Alcohol is the most widely used and abused drug in the world, and teens are using it to such extremes they blackout. Society has cultivated and nurtured a wrongfully accepted drinking ritual that makes joking around about blackouts and binge drinking fun and lighthearted. The consequences of binge drinking aren’t as funny, and researchers from the University of California, San Diego explain exactly why in their new study published in the journal Alcoholism: Clinical & Experimental Research.

"Some people think that blackouts, very bad hangovers, and outrageous behavior at parties are very funny," the study’s coauthor Marc A. Schuckit, psychiatry professor at the University of California, San Diego, said in a press release. "This does not represent 'fun.' People don't understand how dangerous blackouts are. In fact, people have oodles of misconceptions about drinking."

Schuckit and his research team selected 1,402 English teens between the ages of 15 to 19 years old because they’re the group that has the heaviest drinking habits. After four years of studying the group they confirmed their theory: Blackouts were most common among that age range. They found 30 percent of 15-year-olds were having alcohol-related blackouts. By the time they reached 19, a total of 74 percent were blacking out from excessive alcohol consumption. The rapid increase of blackouts with age merits cause for concern, especially the socially acceptable aspect of the behavior.

"The UK ranks among the top for drinking in the world, beginning by mid to late teens," Schuckit said. "Drinking rates in the U.S. are not quite as high, but I am guessing that by age 19, more than half would have likely had a blackout. Regardless the nation, what we're trying to understand here is the impact of blackouts, and what may predict a blackout. No matter what country, when kids are drinking, they are not likely to understand what is going on with their systems and how dangerous it can be. And if they're drinking to the point of having blackouts, this is dangerous."

The Science Behind A Blackout

Blackouts occur when a person’s blood alcohol concentration (BAC) in their blood reaches a level much higher than what is considered legal intoxication. While a person drinks, the alcohol acts as a stimulant. As BAC increases, drinkers report increases in elation, excitement, and extroversion, while they simultaneously experience fatigue, restlessness, depression, and confusion. Symptoms will fluctuate depending the degree of the drinker’s personality, mood, or genetic susceptibility. But once the drinking tapers off, it begins to act as more of a sedative.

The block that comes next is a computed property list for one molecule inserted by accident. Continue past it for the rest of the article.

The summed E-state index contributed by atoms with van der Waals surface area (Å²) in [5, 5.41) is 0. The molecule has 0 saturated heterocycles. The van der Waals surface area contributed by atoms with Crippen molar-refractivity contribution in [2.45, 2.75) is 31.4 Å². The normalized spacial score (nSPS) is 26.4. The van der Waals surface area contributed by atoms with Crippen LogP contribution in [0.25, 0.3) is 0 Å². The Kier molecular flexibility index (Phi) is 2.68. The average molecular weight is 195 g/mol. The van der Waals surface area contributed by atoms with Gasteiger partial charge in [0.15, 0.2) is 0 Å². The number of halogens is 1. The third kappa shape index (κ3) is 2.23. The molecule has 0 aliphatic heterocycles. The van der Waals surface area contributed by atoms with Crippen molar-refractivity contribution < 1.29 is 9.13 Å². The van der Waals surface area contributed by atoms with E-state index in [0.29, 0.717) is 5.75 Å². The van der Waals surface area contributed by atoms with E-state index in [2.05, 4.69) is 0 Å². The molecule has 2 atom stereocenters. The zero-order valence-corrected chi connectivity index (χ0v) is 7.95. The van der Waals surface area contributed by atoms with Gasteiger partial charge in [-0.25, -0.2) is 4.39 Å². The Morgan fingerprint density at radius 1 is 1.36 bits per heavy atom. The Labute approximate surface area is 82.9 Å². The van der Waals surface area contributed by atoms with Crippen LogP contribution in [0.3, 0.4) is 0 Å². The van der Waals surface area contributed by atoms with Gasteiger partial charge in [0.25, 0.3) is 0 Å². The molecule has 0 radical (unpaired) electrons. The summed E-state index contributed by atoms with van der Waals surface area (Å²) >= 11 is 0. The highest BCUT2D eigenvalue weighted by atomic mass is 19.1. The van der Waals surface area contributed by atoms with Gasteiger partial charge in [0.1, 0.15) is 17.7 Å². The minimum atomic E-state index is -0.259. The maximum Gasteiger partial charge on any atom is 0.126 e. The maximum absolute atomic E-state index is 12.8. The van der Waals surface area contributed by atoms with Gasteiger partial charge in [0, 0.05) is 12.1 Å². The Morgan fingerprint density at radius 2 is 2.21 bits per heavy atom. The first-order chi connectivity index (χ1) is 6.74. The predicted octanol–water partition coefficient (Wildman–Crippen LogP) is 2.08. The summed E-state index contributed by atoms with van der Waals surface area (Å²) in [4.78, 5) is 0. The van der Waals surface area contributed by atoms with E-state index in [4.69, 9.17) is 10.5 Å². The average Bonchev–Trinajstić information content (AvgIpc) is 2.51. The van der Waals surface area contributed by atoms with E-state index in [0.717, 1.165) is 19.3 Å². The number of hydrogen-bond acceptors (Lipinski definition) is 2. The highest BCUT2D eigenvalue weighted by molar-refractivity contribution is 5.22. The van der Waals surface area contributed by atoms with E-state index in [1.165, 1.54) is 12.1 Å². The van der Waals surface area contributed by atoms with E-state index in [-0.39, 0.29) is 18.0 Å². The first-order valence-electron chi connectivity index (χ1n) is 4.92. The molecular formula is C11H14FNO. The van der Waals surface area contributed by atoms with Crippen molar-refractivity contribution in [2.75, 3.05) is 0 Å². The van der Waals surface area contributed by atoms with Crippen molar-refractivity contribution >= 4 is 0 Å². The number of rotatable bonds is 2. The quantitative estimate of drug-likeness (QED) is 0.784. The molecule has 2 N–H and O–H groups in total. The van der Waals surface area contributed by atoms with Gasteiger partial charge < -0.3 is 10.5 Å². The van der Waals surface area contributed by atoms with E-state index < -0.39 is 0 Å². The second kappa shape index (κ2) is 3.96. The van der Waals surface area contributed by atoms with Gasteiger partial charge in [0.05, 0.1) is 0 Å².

The problems resulting from excessive drinking can seem endless. From regrets to life-changing mistakes, binge drinking lowers a person’s inhibitions so much he may not even be fully aware of his actions or the consequences. A lot of it takes place in the brain’s prefrontal cortex (PFC), which is the region responsible for decision-making, rational thought, and understanding an action’s cause and effect. Move on toward the back of the brain and you’ll find the temporal cortex, which is where the hippocampus sits. It’s the region of the brain responsible for forming new memories, and drinking will reduce the ability for the hippocampus to function properly — that explains why blackouts birth blank memories.

"Someone who has had a blackout cannot remember part of their drinking episode," Schuckit said. "As you can imagine, blackouts are likely to occur when the drinker is vulnerable to a range of additional dangerous consequences. Women might have unprotected sex, place themselves in a situation where they can be raped, or not be fully capable of protecting themselves. Men can get into fights, use very bad judgment regarding another person, and are often the driver when BACs associated with blackouts can lead to a car accident. Blackouts are very dangerous for both men and women."

Teaching preteens and teens what happens to their young brains may be strong enough to deter them from the curiosity and lure of alcohol. PFCs also develop with age, which means teens don’t even have a fully functional set of tools to stop them from drinking to excess. A woman’s PFC doesn’t fully develop until she’s 21 years old, while a man needs four more years and won’t fully develop until he’s 25 years old. Teenagers and young adults are virtually running around without the fully developed part of their brain that tells them “maybe you shouldn’t do that.” No wonder why teens have the biggest blackout population.

"Kids have to recognize the problem of blackouts themselves and take steps to change behaviors," Schuckit said. "We need to identify something they can recognize in themselves and their peers so they can learn to modify their behaviors, because blackouts are dangerous, prevalent, and persistent."

Source: Schuckit MA, et al. Alcoholism: Clinical & Experimental Research. 2014.